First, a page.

Crappie Étouffée —If you are like me and sometimes end up a little lacking in fresh fish, here’s a way to make the most of the least amount of fish. Make a pot of Crappie Étouffée. Basically, Étouffée means “smothered” and it is a thick sauce exploding with flavor. You can use a package of commercial mix or make it from scratch. When it’s done, let it simmer a bit and then add small pieces of crappie into the pot. It only takes about five minutes for the fish to cook. Then let it rest for about 20 minutes and it’s ready to serve.

Sides:Obviously the first “side” here is actually the bottom — a big scoop of white rice. Then add french bread and a green salad. This one’s a bit more fancy, so make sure and put your napkin in your lap.

When frying fish in a batter, you can make it better by coating your fillets in a mixture of mustard and your favorite hot sauce.

Way No. 5

Fried fillets in a batter —There are dozens of ways to deep fry fish, but one that varies a lot from plain fried fish is to coat the fillets with a batter. There are several good batter mixes on the market, you can make your own, or you can just dip the fish in egg, then flour, then repeat. It’s a bit messy, but a messy cook is a happy cook. And happy cooks have happy eaters.

Here’s a tip to make it more tasty and to help the batter stick. After you season the fish to your taste, coat it with plain mustard and drizzle it with your favorite hot sauce. Then batter it. Speaking of batter… this one’s a home run hitter.

Sides:Try sweet potato fries and fried biscuit quarters and a bowl of slow cooked white beans. The fried biscuits are uber simple. Just take a roll of store bought biscuits and lay them on a cutting sheet. Cut them in quarters and fry them like regular hushpuppies until brown. You can even use the flaky biscuits for a little less uniform look and a little more brown surface.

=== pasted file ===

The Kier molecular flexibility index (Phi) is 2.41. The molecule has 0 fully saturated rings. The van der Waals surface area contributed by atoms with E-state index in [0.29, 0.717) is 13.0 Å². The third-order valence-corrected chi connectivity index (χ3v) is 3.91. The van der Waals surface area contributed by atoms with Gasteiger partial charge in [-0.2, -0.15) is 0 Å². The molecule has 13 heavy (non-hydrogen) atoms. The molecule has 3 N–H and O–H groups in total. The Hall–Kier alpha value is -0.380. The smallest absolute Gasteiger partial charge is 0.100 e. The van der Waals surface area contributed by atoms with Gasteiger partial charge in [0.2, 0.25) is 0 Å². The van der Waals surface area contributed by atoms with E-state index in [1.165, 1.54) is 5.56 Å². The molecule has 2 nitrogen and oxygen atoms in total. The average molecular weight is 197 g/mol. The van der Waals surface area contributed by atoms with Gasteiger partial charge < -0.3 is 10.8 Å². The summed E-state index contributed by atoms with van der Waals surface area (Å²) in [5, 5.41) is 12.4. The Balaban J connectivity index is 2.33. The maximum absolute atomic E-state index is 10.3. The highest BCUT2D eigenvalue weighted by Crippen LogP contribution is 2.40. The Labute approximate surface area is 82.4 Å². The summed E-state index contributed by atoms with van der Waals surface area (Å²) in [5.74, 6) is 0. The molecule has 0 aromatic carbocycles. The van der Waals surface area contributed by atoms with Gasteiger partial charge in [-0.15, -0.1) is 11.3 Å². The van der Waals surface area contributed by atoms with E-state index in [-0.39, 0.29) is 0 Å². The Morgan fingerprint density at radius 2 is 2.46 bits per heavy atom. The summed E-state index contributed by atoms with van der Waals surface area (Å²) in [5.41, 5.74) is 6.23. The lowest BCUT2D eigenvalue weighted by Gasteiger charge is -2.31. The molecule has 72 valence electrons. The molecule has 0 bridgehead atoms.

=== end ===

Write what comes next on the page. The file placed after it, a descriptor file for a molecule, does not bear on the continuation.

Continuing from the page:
Here’s a simple dish for fresh or leftover fish — a fish taco with grilled crappie fillet.

Way No. 6

Fish tacos —This one is a great way to use fish that you just cooked, or even leftovers. You can fry fish fillets, or if you are into eating healthy, bake them in the oven. For more flavor, cook them on the grill and wrap them in foil until you are ready to make your tacos. Simply prepare your fish the way you want. Then warm your soft flour tortillas. If you like, you can brown crispy corn tortillas in a skillet or the oven, making sure to fold them as they cool so they hold their taco shape. Add your favorite toppings. A simple but tasty combination is fish, lettuce and salsa.

Sides:Warm canned Mexican corn in a skillet with butter then prepare some fried or baked pepper poppers or, if you can stand the heat, just crunch on a plain pepper of your choice with your taco. Avocado slices or guacamole finishes it off.

And, way more

Yes, there are way more ways to fix fish than these six. Never hesitate to try a variety of methods of frying, baking, or grilling your fish. Variety is the spice of life and when you combine it with some of our good southern spices, now you’re cooking.

Bacon-wrapped fish bite —Wrap a small fish fillet around a generous slice of pepper, then wrap it with a piece of bacon, coat it with fish fry and deep fry it.

Fish cakes —Mix up a crabcake recipe but substitute broken up pieces of fish for crab. Prepare as you would a regular crab cake and serve as a main course or the main ingredient in a sandwich with a sour dough bun.

Lemon-pepper fish —Clean, dry and spread out fillets on a flat baking dish with sides. Drizzle it with melted butter, add black pepper and then squeeze fresh lemon juice on the fish. You can even add thinly sliced lemons and dried parsley to make it look like a chef did it. Put it close under the broiler until it begins to brown. It only takes minutes to cook.

Whole fish stuffed with boudin —Take a whole fish, stuff it with pre-cooked boudin, then bake it in the oven or smoke it on the grill.

You can use a flavorful broth and poach your fish….Wait. No. Don’t do that.

Seriously, let your imagination — and your favorite cookbook or food website — be your guide. And as Julia Child liked to say, “Bon appétit.”

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About Kinny Haddox 529 Articles
Kinny Haddox has been writing magazine and newspaper articles about the outdoors in Louisiana for 45 years. He publishes a daily website, and is a member of the Louisiana Chapter of the Outdoor Legends Hall of Fame. He and his wife, DiAnne, live in West Monroe.